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The document at says about naming instance variables:

Do not use the underscore character as a prefix meaning that the instance variable is private

This got me a little confused, because I have started to name all my instance variables with an underscore prefix, due to how KeyValueCoding will search first for the key with an underscore, and next just the key.

So should I stop with the underscores? Often instance variable names will clash with local variables or arguments - normally I solve it by always using title case for my instance variables, but then it will not work with KeyValueCoding, which is why I adopted the other convention…

A1: The Microsoft convention is to use a lower case m to prefix all member variables. Not the worst convention to use in coding.

A2: Apple reserves the underscore prefix for their own private ivars. AFAIK this hasn’t changed - use either a double underscore or a underscore + unique prefix for your own stuff.

I think you missed the point about using the naming convention to get valueForKey: and setValie:forKey: to work (automatically) with my class, without having to write extra code, nor have problems with ivars clashing with local variables or arguments.

Checkout NSKeyValueCoding (item 2 and 3 in valueForKey:):

*If a public accessor method is not found and the class methodaccessInstanceVariablesDirectly returns YES, searches for a private accessor method based on key (a method preceded by an underbar). For example, with a key of �lastName�, valueForKey: looks for a method named _getLastName or _lastName. *If an accessor method is not found valueForKey: searches for an instance variable based on key and returns its value directly. For the key �lastName�, this would be _lastName or lastName.

This sortof implies that I should not prefix my ivars (with other than a single underscore), unless I want to implement accessor methods for them.

This doesn’t conflict with Apple’s recommendations wrt naming - prefix your variables and methods with underscores if you want, but you’re running the risk of conflicting with an Apple private ivar/method with the same name. Mostly it means you should write accessor methods for instance variables.

So how do you interpret the quote above about not using underscores? only to not use it as meaning private? there are other mentions of not using the underscore IIRC � having to create accessor methods for all ivars is often irritating as I often have e.g. a window controller with 10+ ivars which are just proxies for the GUI. I gues in that case naming hte ivar w/o underscore is okay there, because I won’t have much code and thus a low chance of local variables (or arguments) with the same name as the ivars (except perhaps the init arguments), but that just leads to heavy inconsistancy…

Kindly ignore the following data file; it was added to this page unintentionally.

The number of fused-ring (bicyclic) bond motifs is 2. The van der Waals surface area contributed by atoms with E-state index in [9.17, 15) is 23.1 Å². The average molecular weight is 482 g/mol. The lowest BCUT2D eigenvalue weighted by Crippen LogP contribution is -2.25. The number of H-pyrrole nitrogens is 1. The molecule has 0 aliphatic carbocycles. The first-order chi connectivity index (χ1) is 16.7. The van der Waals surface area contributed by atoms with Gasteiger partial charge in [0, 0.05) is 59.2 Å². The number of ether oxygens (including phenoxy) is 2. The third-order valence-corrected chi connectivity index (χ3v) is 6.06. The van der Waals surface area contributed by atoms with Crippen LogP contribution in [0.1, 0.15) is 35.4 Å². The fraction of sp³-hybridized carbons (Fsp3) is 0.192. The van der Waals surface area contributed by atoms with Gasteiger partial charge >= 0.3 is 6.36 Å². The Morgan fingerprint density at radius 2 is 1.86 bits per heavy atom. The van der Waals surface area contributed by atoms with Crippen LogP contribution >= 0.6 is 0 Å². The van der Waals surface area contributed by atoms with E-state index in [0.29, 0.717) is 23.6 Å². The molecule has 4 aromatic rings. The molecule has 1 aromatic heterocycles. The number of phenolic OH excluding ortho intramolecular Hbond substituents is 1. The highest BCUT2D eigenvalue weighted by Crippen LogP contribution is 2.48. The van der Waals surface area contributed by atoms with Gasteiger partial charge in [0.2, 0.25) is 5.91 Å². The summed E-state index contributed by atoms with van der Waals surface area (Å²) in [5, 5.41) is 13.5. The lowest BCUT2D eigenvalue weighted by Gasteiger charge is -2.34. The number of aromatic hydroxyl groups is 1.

I interpret it as meaning there’s nothing stopping you from using the underscore for anything you want. But Apple uses it for their own private stuff so you may run into problems there. Be forewarned. The link you gave above also says If an instance variable is to be an accessible attribute of objects of the class, make sure you write accessor methods for it. There are many tools that will automate writing proper accessors - Accessorizer and Objective-C Services to name 2 - and once written you shouldn’t have to touch them again.

Well, no � no technical reasons, but when Apple writes don’t and also that Apple reserves the use of this convention, then I’d like to honor that, similar to how I don’t name my init method funkyInit, even though I could :) wrt accessor methods, this was true before KeyValueCoding, but with valueForKey: it explictly says it will return the instance variables named after they key, unless disabled by the class. And as said, I have a tendency to create a window controller subclass with maybe 10+ ivars, all bound to the GUI of the controller, so even though tool exists to help me write code for these 10+ ivars, I would rather avoid cluttering up my program with such things, when they are only used for one thing, binding to the ivars, and really are not needed to do that job.